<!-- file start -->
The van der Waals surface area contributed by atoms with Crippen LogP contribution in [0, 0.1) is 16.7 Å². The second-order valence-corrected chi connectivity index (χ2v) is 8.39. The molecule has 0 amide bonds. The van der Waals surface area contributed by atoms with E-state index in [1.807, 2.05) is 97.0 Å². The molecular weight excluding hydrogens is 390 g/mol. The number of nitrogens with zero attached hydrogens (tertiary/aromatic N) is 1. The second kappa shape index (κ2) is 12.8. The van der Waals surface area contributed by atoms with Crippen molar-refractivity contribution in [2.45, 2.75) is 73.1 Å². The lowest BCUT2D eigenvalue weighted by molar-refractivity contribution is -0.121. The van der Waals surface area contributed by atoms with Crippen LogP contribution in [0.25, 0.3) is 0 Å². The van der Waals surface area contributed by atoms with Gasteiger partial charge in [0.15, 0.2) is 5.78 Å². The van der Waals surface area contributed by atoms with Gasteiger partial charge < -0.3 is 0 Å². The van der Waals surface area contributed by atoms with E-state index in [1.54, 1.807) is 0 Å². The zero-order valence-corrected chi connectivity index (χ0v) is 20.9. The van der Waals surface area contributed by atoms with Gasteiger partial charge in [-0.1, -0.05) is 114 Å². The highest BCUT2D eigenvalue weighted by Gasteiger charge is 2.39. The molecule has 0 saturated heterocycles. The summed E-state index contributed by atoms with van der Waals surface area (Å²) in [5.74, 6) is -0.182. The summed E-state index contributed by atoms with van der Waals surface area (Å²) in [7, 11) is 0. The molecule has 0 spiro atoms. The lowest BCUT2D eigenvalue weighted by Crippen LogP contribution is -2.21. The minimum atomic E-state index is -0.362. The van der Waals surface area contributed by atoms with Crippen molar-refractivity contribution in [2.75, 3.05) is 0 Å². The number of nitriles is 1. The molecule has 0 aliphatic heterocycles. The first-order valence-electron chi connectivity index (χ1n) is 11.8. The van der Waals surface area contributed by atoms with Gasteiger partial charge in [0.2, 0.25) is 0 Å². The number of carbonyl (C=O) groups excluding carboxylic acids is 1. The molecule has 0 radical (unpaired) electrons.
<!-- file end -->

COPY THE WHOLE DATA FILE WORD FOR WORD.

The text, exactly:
The van der Waals surface area contributed by atoms with Crippen LogP contribution in [0, 0.1) is 16.7 Å². The second-order valence-corrected chi connectivity index (χ2v) is 8.39. The molecule has 0 amide bonds. The van der Waals surface area contributed by atoms with E-state index in [1.807, 2.05) is 97.0 Å². The molecular weight excluding hydrogens is 390 g/mol. The number of nitrogens with zero attached hydrogens (tertiary/aromatic N) is 1. The second kappa shape index (κ2) is 12.8. The van der Waals surface area contributed by atoms with Crippen molar-refractivity contribution in [2.45, 2.75) is 73.1 Å². The lowest BCUT2D eigenvalue weighted by molar-refractivity contribution is -0.121. The van der Waals surface area contributed by atoms with Crippen LogP contribution in [0.25, 0.3) is 0 Å². The van der Waals surface area contributed by atoms with Gasteiger partial charge in [0.15, 0.2) is 5.78 Å². The van der Waals surface area contributed by atoms with Gasteiger partial charge < -0.3 is 0 Å². The van der Waals surface area contributed by atoms with E-state index in [1.54, 1.807) is 0 Å². The zero-order valence-corrected chi connectivity index (χ0v) is 20.9. The van der Waals surface area contributed by atoms with Gasteiger partial charge in [-0.1, -0.05) is 114 Å². The highest BCUT2D eigenvalue weighted by Gasteiger charge is 2.39. The molecule has 0 saturated heterocycles. The summed E-state index contributed by atoms with van der Waals surface area (Å²) in [5.74, 6) is -0.182. The summed E-state index contributed by atoms with van der Waals surface area (Å²) in [7, 11) is 0. The molecule has 0 spiro atoms. The lowest BCUT2D eigenvalue weighted by Crippen LogP contribution is -2.21. The minimum atomic E-state index is -0.362. The van der Waals surface area contributed by atoms with Crippen molar-refractivity contribution in [2.75, 3.05) is 0 Å². The number of nitriles is 1. The molecule has 0 aliphatic heterocycles. The first-order valence-electron chi connectivity index (χ1n) is 11.8. The van der Waals surface area contributed by atoms with Gasteiger partial charge in [0.2, 0.25) is 0 Å². The number of carbonyl (C=O) groups excluding carboxylic acids is 1. The molecule has 0 radical (unpaired) electrons.